Judging the Judges
Term Year: 2018
United States, Petitioner v. Andre Ralph Haymond
NAME: United States, Petitioner v. Andre Ralph Haymond
JOINING: Ginsburg, Sotomayor, Kagan
JOINING: Roberts, Thomas, Kavanaugh
I am not a lawyer. I have not studied the law... at least, not in any formal sort of way. And my knowledge about the underlying issues (around which this case revolves) is informed in large part by the three Opinions in This Case... which differ substantially... indicating (to me, at least) that things may not be what they seem.
Finally (and as always), one will (or at least, may) be best served by doing their own research and consulting the base documentation directly.
The Federal Government no long has Parole. This was retired in 1984 (you know, if I'm recalling the date correctly). And how Parole used to work was that a convict was given a Prison Sentence of Determined Length, tended to serve an Indeterminate Amount of that sentence, and served the remainder on Parole. If Parole was revoked (by a Judge in what I will call an Administrative Procedure), the convict returned to Prison to serve out their Sentence, possibly being released on Parole, again, at a later time.
Prison Sentence -> Time Served + Parole
The Dissent explains why this didn't work (or was unacceptable) by giving the example of someone given a Life Sentence, which for Parole purposes counted as 30 Years in Prison. Now, I am going to guess that Thirty Years is how long folks tended to last in prison. But then, maybe, it was just a random number. Anyway, after serving Ten Years a prisoner could be released on Parole. Thus, a prisoner could potentially be released after serving a third of their sentence, handily converting a Life Sentence (in many cases... or at least, some cases) to Ten Years + Life Parole.
And there is a big difference between squirrelling someone away in prison forever (which is what most folks, I presume, would expect out of a Life Sentence) and letting someone out on Parole after only serving Ten Years.
Under the current system of Supervised Release, both the Convict's Prison Time and time to be spent in Supervised Release are Determined at the time of Sentencing.
Sentence = Time in Prison + Supervised Release
And although there is an allowance for Good Behaviour, even that is Pre-Determined. And one would have to look this up to be sure (something which I am not going to do), but I believe 1 Year off a 10 Year Sentence for Good Behaviour is a reasonable guess.
That's all background.
As I understand The Case (given that I am relating these so called facts
from memory and my reading comprehension leaves something to be desired):
- Mr Hammond was on Supervised Release.
- Mr Hammond broke the Terms of his Supervised Release.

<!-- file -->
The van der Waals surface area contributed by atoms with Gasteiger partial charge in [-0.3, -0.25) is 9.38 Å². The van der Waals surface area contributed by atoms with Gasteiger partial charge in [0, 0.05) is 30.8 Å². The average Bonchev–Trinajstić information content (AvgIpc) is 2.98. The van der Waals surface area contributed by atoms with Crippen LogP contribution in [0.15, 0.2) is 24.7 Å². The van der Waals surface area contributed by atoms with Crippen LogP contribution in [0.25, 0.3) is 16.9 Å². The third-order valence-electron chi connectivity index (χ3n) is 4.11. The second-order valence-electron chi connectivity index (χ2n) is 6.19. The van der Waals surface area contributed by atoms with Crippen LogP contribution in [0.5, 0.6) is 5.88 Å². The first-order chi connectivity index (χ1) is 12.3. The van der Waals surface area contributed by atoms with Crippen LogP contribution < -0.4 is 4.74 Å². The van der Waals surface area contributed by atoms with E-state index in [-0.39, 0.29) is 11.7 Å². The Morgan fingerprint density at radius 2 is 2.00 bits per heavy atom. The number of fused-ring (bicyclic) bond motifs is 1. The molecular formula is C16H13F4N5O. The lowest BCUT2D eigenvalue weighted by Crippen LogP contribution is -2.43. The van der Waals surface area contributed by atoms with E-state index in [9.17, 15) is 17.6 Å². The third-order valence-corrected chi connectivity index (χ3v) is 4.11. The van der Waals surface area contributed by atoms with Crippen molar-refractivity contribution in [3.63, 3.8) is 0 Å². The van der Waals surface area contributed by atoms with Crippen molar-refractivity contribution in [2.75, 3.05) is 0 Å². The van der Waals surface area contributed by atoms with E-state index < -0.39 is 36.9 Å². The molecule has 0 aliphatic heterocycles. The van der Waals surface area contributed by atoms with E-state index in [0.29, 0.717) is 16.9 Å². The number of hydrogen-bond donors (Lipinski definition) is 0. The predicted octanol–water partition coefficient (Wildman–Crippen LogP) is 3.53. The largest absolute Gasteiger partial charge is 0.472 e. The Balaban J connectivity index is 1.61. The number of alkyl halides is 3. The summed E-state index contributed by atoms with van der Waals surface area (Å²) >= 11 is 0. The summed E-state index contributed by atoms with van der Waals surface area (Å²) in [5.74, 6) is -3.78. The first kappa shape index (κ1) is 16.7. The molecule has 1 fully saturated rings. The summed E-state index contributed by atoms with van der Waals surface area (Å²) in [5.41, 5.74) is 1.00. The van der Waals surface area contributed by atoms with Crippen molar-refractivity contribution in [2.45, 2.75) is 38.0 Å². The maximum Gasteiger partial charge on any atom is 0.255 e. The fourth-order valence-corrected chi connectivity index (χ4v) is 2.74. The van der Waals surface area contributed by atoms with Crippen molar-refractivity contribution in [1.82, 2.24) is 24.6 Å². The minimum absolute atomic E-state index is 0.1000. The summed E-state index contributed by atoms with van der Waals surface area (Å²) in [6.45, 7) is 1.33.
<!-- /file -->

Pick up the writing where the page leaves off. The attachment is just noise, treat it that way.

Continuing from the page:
- I think Mr Hammond might contest this.
- Based on how Mr Hammond (allegedly) broke the Terms of his Release, a Mandatory Minimum Stay in Prison was imposed.
- In rough numbers (going by memory as the details are hardly important), Mr Hammond had 2 Years to go on his Supervised Release, but the Judge (by Statute) was compelled to send him away for an Additional 5 Years...
- Arbitrarily (or so I will say) increasing Mr Hammond's Sentence after the fact.
The Court says that a Defendant may request (and/or insist upon) a Jury Trial in such an instance.
The Dissent disagrees.
What's more interesting is that the Dissent believes this Decision (if it were a Decision agreed to be a Majority of The Court; and thus, set precedent, which it does not) implies that any Revocation of Supervised Release entitles one to a Jury Trial.
Now, originally, I did not read The Court's decision that way. But I can see (even if I don't care about) The Dissent's point of view in this regard after thinking about it for awhile.
In the Old Parole System, Parole (early release from Prison) was a Gift. And as such, Revocation of Parole was nothing more than a cancelling of a Gift.
In the New Supervised Release System, Supervised Release is a Right. And as such, Revocation of Release is a Penalty.
Or at least, I believe this is why The Dissent fears The Court's Opinion... in that, assessment of a New Penalty does, indeed, seem like something to which the Right to a Trial By Jury would attach.
Like I said, at first, I did not agree with The Dissent's reading of The Majority's Opinion... as the Majority says no such thing.
As I read it, The Majority merely holds that if an increased Prison Sentence is to be imposed, a Jury Trial is Indicated.
But then, the more I think about it, the more I am convinced revocation of Supervised Release is a New Penalty.
Upwards of 80% (I believe this is the figure, it may actually be a bit higher) of all Criminal Trials are settled with a Plea Bargain. This Plea Bargain would (typically, I believe) stipulate the Punishment... in full.
Thus, a Stipulated Time in Supervised Release, is just that, a Stipulated Time... as agreed to by all parties or as dictated by a Judge.